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Foro Global sobre Seguridad Alimentaria y Nutrición • Foro FSN

Re: Rural women: striving for gender transformative impacts

Andrea Sánchez Enciso

Dear all, the FAO Dimitra team would like to share with you the experience of the Dimitra Clubs in relation to question 2 and 3.

Over the past ten years, the FAO-Dimitra project has implemented a successful participatory approach called the Dimitra Clubs based on gender equality and community mobilization in order to facilitate rural people’s empowerment, without leaving anyone behind.

The Dimitra Clubs are spaces for dialogue and action at community level. They are informal groups of women, men and youth– mixed or not – that meet regularly to discuss the problems they face in their daily lives, express their needs, identify their priorities and challenges, exchange their experiences with other clubs, make informed choices and take collective action to solve these problems using their own resources.

The clubs have achieved impact at various levels. They proved to be successful in improving women and men’s access to information, resources, markets, credit and extension services and helping informal groups to transform or join formal producers’ organizations. The approach has promoted rural people’s empowerment, community mobilization and social cohesion, community dialogue, as well as better nutrition and sanitation practices, education for the girl child, behavioral changes and collective action, including on resilience and social protection.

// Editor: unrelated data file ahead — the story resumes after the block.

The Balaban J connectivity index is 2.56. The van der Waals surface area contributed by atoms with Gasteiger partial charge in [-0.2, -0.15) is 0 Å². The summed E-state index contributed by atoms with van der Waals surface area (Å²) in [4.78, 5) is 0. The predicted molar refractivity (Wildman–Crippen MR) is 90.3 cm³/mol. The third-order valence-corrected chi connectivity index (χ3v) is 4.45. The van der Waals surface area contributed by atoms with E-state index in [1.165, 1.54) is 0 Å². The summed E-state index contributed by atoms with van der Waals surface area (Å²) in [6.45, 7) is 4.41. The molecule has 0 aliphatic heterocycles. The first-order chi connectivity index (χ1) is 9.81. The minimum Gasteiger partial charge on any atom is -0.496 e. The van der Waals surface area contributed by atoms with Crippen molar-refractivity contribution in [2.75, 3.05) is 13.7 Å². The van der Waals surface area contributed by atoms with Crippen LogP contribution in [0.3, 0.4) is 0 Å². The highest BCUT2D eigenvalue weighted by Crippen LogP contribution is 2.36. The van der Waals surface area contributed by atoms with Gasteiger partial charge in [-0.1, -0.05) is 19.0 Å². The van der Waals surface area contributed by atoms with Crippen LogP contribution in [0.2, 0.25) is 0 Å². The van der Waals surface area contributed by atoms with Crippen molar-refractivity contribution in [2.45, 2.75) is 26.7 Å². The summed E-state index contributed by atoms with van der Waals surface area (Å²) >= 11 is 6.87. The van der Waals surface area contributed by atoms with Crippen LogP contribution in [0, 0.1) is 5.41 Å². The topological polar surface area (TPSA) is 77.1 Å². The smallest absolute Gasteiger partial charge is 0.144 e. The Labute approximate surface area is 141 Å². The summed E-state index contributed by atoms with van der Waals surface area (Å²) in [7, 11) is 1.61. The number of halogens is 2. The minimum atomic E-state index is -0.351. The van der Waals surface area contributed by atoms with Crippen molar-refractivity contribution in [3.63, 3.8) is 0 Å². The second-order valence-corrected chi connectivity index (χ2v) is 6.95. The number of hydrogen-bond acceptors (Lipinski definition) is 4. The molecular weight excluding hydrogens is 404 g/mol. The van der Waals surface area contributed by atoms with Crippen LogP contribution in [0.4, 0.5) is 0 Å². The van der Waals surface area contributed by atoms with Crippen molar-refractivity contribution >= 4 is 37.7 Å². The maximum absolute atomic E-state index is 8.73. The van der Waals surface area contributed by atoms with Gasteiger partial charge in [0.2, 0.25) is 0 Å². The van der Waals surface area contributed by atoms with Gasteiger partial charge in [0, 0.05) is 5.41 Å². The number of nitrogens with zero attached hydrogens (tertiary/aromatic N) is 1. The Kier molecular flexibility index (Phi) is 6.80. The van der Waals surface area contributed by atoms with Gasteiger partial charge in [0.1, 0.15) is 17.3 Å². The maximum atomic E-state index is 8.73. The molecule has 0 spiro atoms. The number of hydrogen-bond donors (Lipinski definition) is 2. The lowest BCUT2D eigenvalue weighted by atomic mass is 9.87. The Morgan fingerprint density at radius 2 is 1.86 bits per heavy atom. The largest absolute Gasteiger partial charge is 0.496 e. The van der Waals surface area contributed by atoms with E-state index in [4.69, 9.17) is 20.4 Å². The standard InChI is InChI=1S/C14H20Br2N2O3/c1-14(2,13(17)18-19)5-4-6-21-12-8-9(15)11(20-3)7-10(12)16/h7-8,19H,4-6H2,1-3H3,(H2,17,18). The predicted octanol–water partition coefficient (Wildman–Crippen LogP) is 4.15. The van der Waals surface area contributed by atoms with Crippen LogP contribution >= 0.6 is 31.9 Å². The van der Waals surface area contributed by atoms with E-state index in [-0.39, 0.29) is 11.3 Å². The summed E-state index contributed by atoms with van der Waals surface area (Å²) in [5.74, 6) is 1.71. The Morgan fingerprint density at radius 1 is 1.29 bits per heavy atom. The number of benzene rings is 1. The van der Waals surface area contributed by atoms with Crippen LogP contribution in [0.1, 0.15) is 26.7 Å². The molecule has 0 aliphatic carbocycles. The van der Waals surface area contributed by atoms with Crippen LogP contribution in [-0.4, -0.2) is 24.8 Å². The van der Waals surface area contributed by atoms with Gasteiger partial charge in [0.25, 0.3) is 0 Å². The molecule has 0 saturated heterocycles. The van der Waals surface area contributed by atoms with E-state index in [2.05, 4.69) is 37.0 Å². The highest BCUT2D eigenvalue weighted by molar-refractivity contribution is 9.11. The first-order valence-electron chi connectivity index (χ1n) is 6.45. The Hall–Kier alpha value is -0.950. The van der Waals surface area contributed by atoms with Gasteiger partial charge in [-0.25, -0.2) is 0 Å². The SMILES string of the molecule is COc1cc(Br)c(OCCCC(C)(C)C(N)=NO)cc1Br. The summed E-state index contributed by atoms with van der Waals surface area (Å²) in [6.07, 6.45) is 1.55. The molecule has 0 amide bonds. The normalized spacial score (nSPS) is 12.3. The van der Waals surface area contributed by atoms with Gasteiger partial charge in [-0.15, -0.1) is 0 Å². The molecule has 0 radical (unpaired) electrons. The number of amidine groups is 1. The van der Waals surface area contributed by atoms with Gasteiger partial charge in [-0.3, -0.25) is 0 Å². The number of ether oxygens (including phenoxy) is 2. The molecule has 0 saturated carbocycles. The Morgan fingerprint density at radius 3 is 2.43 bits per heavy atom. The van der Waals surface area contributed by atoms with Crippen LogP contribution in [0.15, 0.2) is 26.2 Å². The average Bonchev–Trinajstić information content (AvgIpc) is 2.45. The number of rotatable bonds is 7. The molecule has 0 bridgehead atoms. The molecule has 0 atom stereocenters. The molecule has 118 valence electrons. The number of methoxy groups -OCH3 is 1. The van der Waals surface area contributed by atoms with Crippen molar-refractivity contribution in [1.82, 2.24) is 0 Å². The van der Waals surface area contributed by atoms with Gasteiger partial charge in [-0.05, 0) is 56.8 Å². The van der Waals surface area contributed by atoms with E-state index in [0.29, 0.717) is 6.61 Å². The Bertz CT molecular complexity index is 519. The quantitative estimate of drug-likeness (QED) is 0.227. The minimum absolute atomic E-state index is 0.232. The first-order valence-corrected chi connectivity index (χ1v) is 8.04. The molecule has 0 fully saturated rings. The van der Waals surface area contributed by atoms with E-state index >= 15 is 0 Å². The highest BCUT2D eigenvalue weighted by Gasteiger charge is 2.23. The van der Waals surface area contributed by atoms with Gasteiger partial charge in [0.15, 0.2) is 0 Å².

In particular, the clubs have boosted the self-esteem and leadership of rural women, encouraged more equitable relations between women and men, thus improving the quality of life of rural households and small farmers. They have also led many rural communities to put an end to harmful practices - such as gender-based violence - and contributed to improving rural women’s access to decision-making at local level (in rural organizations, for example).

Today there are more than 1 600 Dimitra Clubs in six sub-Saharan countries: Niger, DR Congo, Senegal, Ghana, Burundi and Mali.

Transformative change can be achieved if interventions that aim to empower women are not solely focused on empowering women economically. Interventions must also aim to trigger processes of change that gradually lead to changes in behaviours and social norms that continue to impede women to progress on an equal foot as men.